A Successful and Rewarding Season of Hunting

My grandfather hunted deer before I was old enough to fully grasp the concept but it was not an activity that my family practiced into my childhood.   My father would take my brother and I to the sandpit to target practice with the family .22 so shooting at pop cans was about the extent of my hunting career until this fall.

 

My wife and I are now homeowners and in our backyard we’ve created a nice series of vegetable gardens. We participate in a community supported agriculture (CSA) program, and make a concerted effort to put healthy, local, and responsible eating choices at the forefront of our life.  My wife is far more a green thumb than I so I felt that being able to bring locally harvested meat to our table would be a worthy addition to our food needs.

 

 

I began my research early in the year, focusing first on educating myself about hunting rifles, ammunition, and hunting-specific gear.  I opted for a .308 caliber Tikka T3 rifle mounted with a Leupold Vx-2 3-9×40 scope on Warne rings.  For the rifle I fashioned a DIY sling and set out on multiple camping trips and a visit to the local range to sight it in at 100 yards.  I purchased a few hundred rounds of high quality surplus ammo and put a few dozen rounds down range in order to become proficient in it’s use and familiarize myself to it so using it would not be strange to me when it came time to get serious.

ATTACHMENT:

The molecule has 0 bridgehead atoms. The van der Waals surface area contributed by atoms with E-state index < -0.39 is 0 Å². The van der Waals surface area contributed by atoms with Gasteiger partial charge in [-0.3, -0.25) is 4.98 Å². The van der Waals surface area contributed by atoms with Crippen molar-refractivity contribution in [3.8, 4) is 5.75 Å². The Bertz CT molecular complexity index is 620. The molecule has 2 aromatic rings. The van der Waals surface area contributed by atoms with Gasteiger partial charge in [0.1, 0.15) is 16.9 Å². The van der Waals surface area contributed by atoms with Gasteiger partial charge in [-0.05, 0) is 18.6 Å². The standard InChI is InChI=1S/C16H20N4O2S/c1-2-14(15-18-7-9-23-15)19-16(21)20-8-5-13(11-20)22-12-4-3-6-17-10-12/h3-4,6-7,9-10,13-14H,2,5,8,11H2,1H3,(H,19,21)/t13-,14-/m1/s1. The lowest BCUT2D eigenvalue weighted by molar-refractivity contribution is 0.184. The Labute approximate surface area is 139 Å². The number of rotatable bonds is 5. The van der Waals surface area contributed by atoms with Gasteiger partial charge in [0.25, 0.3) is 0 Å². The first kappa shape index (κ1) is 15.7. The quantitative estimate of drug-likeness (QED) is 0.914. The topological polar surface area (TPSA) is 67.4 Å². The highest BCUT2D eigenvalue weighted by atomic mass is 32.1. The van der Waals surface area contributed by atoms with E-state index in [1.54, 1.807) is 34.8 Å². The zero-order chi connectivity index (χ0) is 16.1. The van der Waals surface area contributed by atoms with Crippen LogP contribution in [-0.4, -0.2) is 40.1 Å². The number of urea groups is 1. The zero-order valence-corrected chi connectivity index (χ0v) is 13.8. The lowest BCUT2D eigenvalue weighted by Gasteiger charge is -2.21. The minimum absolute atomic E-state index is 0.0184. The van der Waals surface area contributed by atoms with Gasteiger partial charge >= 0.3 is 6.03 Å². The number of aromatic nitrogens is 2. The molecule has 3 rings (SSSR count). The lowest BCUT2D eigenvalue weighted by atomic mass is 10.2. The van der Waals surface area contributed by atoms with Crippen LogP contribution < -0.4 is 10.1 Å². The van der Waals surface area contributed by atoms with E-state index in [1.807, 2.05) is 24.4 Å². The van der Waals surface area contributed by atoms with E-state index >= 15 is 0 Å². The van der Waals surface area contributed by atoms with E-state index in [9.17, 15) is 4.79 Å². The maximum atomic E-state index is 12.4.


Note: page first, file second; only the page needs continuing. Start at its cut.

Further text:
With new gear choices complete I set out to modify my North Face MG55 backpacking pack (a staple of my GNP trail crew days when 50lb. loads were not uncommon). It has a comfortable hip belt and shoulder straps, two aluminum stays, and with only a few hours of work I was able to cut off the pack bag, add a load shelf and a series of 1″ straps and buckles to accommodate both camping gear (inside drybags) as well as upwards a large amount of animal weight (I tested the pack up to 90 lbs).  On the front I employed a Hill People Gear Kit Bag which provides quick access to my binocular, energy bars, and other sundries.

 

The general rifle season isn’t until late Fall in Montana but I began spending weekends in possible hunting locations a month early trying to get a feel for where the deer live and possible spots I could get goods shots. I obviously love camping so these scouting trips were fun backpacking trips in gorgeous country that could hardly be considered work. On the side I was watching online videos teaching myself about field dressing animals, and reading up on advice from backcountry and frontcountry hunters alike.

 

 

The season opener finally arrived and I headed to a section of woods very close to my home in hopes that I would be able to harvest a truly local animal. I hiked the five miles to my selected spot after dark and upon arrival laid out my bivy, set my alarm for a pre-dawn wake-up and went to sleep. I was awake and in position 45 minutes prior to sunrise (the season officially opens 30 minutes prior to sunup). I spent the entire morning and early afternoon posted in a single location which I thought would be a good pass-through area for critters moving from one drainage to another. Unfortunately I saw only one creature that day and it was a fellow orange and camo-clad hunter. I moved down into one of the drainages late in the afternoon, found a very prominent game trail and a watering hole and posted myself up to sit for a few hours until sunset. Once again, I saw nothing. The story repeated itself the next morning as I sat at the same spot from the previous evening and then hunted my way down this trail-less valley slowly and quietly back toward my truck.